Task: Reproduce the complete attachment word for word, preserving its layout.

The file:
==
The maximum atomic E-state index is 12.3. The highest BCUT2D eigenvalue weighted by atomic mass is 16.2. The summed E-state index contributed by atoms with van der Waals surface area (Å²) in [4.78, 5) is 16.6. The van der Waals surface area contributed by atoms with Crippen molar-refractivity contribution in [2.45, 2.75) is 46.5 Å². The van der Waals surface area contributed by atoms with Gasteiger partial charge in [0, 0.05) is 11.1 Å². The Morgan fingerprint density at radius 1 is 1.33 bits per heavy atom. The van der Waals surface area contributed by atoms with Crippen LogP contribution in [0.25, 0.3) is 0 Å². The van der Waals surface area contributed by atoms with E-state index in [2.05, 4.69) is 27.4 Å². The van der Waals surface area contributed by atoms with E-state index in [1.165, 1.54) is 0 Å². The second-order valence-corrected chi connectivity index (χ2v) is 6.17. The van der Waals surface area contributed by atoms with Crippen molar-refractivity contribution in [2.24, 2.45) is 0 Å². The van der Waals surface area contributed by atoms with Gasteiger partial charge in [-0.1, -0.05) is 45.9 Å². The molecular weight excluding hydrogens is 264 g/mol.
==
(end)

The maximum atomic E-state index is 12.3. The highest BCUT2D eigenvalue weighted by atomic mass is 16.2. The summed E-state index contributed by atoms with van der Waals surface area (Å²) in [4.78, 5) is 16.6. The van der Waals surface area contributed by atoms with Crippen molar-refractivity contribution in [2.45, 2.75) is 46.5 Å². The van der Waals surface area contributed by atoms with Gasteiger partial charge in [0, 0.05) is 11.1 Å². The Morgan fingerprint density at radius 1 is 1.33 bits per heavy atom. The van der Waals surface area contributed by atoms with Crippen LogP contribution in [0.25, 0.3) is 0 Å². The van der Waals surface area contributed by atoms with E-state index in [2.05, 4.69) is 27.4 Å². The van der Waals surface area contributed by atoms with E-state index in [1.165, 1.54) is 0 Å². The second-order valence-corrected chi connectivity index (χ2v) is 6.17. The van der Waals surface area contributed by atoms with Crippen molar-refractivity contribution in [2.24, 2.45) is 0 Å². The van der Waals surface area contributed by atoms with Gasteiger partial charge in [-0.1, -0.05) is 45.9 Å². The molecular weight excluding hydrogens is 264 g/mol.